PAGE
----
By CEO Stock.
We are in a new era where having a growing company with shareholders, customers, communities and employees is more important than ever before. As I read through emails, seeing the CEO is always the last person listed–to say they never respond would be irresponsible and not believable.
The CEO still has an enormous influence with how much control the company gives him. Many industries actually assign the C.E.O. another level of authority over the rest of the company to help perform certain functions. And the C.E.O. is often expected to do the majority of the “running” around because of low margin revenue, long-term relationships and current contracts. I think the C.E.O. still has more of a direct and immediate impact than most of us realize. When it comes to solving a given issue in a more operational way, that is exactly the skill set a C.E.O. has most to offer. A C.E.O. who understands how to make the systems that really drive the company work is something that really matters more than ever.
Although I wasn’t the CEO of my last business (I was a management consultant), I do believe the attributes I learned there may apply when it comes to my new role as the CEO of the CFO Technology Association (C.E.F.T.). In my new role I now am required to approach the C.E.O. from the outsider’s perspective, from the board member’s and organizational executive’s perspective. And because I am an outsider myself, I can help bring a fresh perspective as an accountant who is able to “read the tea leaves.”
Here are some of the areas I see where most companies are lacking.
Having a Chief HR Officer
The greatest weakness I see on a company’s executive team is a lack of a chief HR officer. C.E.F.T. is a not-for-profit (or non-profit organization) and any salary or compensation to the Chief HR Officer may be something the company can’t afford. But having the HR Chief is critical for attracting top talent, retaining existing employees and giving them a sense of the vision and trust in the company. That C.E.F.T. organization could be headed by a C.E.O. and the HR Chief could be in a location far from where the C.E.O. lives or works.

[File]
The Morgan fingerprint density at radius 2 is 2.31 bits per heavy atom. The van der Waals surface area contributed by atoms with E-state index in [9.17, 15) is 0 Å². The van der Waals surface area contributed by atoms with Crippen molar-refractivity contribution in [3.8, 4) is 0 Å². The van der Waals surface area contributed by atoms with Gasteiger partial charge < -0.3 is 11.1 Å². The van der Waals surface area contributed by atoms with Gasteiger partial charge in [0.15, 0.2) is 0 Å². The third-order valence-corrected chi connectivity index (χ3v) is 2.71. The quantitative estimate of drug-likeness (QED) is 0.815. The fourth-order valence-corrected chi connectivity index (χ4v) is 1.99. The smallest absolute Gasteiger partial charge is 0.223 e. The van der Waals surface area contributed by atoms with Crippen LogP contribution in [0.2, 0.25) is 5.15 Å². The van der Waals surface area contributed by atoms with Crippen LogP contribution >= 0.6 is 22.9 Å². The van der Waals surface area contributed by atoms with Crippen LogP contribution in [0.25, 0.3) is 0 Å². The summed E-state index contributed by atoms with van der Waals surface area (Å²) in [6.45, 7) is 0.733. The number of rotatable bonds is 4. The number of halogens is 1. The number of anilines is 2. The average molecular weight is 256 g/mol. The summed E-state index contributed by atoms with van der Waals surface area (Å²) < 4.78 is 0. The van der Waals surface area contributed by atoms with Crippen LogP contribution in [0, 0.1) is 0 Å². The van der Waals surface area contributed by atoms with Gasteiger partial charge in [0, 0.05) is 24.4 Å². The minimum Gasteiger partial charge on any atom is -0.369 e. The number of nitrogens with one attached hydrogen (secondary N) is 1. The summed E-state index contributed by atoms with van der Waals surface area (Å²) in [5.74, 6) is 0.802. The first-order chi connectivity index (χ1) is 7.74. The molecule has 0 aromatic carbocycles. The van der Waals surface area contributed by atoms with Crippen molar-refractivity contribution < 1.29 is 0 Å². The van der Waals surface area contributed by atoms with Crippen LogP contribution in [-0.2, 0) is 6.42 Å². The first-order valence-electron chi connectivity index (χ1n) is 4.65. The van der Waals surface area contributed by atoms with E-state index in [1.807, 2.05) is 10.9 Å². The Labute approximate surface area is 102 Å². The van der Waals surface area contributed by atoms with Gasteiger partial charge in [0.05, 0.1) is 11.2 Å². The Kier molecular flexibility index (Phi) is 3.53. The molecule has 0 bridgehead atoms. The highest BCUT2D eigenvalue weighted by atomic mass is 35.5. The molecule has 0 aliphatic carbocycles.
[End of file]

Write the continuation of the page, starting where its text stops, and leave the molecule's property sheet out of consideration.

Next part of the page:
Having a Chief Financial Officer
There needs to be the right balance between not being detached from the operations of the company. One of the major differences that I saw in organizations when I was at Partners Healthcare and then at Guideposts is that when the C.E.O. is the CFO, they have a good understanding of the financial fundamentals and strategies that drive the company. As a C.E.O., I can see why they don’t respond directly to C.E.F.T. from a C.E.O. perspective. But that C.E.F.T. might also think more in terms of helping with forecasting and understanding revenue and expenditures as well as a review of all contracts and sub-contractors.
Having a Chief Technology Officer
This is one area where the CEO has a real accountability. In any large organization there is usually one C.E.O., which means the C.E.O. as a person can have a real understanding of what they need to be making decisions on. This type of C.E.O. has an ability to make improvements in process and how technology is being used and utilized to make the organization more efficient. It requires a good relationship between the C.E.O. and the C.E.F.T. C.E.O.
Having a Chief Innovation Officer
The C.E.O. is tasked with tackling “big problems” and, although they often hear a lot of “nobody cared about” these big problems they are facing. This area can be the most rewarding when it comes to business sustainability. A company has to use the “banking” of time that it takes to develop and implement an innovation program in order to ensure the success of a program from an intellectual standpoint, organizational effectiveness and, perhaps most importantly, to make sure that it is sustainable. This can be the right area to hire an internal C.E.O. from within.